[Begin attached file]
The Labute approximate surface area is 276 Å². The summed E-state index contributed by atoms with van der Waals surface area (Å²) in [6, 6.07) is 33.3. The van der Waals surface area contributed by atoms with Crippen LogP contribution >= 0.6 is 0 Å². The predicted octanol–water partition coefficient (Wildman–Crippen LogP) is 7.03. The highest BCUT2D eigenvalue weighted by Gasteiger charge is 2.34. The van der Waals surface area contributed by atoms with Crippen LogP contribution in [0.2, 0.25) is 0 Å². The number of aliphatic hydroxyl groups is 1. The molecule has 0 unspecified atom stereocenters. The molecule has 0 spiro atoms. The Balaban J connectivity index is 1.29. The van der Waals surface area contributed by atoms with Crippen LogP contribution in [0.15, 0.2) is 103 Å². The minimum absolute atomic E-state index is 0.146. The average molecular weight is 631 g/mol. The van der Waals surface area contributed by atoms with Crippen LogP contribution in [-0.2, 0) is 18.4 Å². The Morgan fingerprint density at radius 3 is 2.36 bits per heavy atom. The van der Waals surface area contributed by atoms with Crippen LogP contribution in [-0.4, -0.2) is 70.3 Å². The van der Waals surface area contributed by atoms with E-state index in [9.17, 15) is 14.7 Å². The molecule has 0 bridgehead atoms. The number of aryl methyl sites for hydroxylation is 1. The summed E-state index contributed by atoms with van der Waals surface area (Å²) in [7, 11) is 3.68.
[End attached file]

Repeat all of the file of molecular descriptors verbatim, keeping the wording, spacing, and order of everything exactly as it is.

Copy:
The Labute approximate surface area is 276 Å². The summed E-state index contributed by atoms with van der Waals surface area (Å²) in [6, 6.07) is 33.3. The van der Waals surface area contributed by atoms with Crippen LogP contribution >= 0.6 is 0 Å². The predicted octanol–water partition coefficient (Wildman–Crippen LogP) is 7.03. The highest BCUT2D eigenvalue weighted by Gasteiger charge is 2.34. The van der Waals surface area contributed by atoms with Crippen LogP contribution in [0.2, 0.25) is 0 Å². The number of aliphatic hydroxyl groups is 1. The molecule has 0 unspecified atom stereocenters. The molecule has 0 spiro atoms. The Balaban J connectivity index is 1.29. The van der Waals surface area contributed by atoms with Crippen LogP contribution in [0.15, 0.2) is 103 Å². The minimum absolute atomic E-state index is 0.146. The average molecular weight is 631 g/mol. The van der Waals surface area contributed by atoms with Crippen LogP contribution in [-0.2, 0) is 18.4 Å². The Morgan fingerprint density at radius 3 is 2.36 bits per heavy atom. The van der Waals surface area contributed by atoms with Crippen LogP contribution in [-0.4, -0.2) is 70.3 Å². The van der Waals surface area contributed by atoms with E-state index in [9.17, 15) is 14.7 Å². The molecule has 0 bridgehead atoms. The number of aryl methyl sites for hydroxylation is 1. The summed E-state index contributed by atoms with van der Waals surface area (Å²) in [7, 11) is 3.68.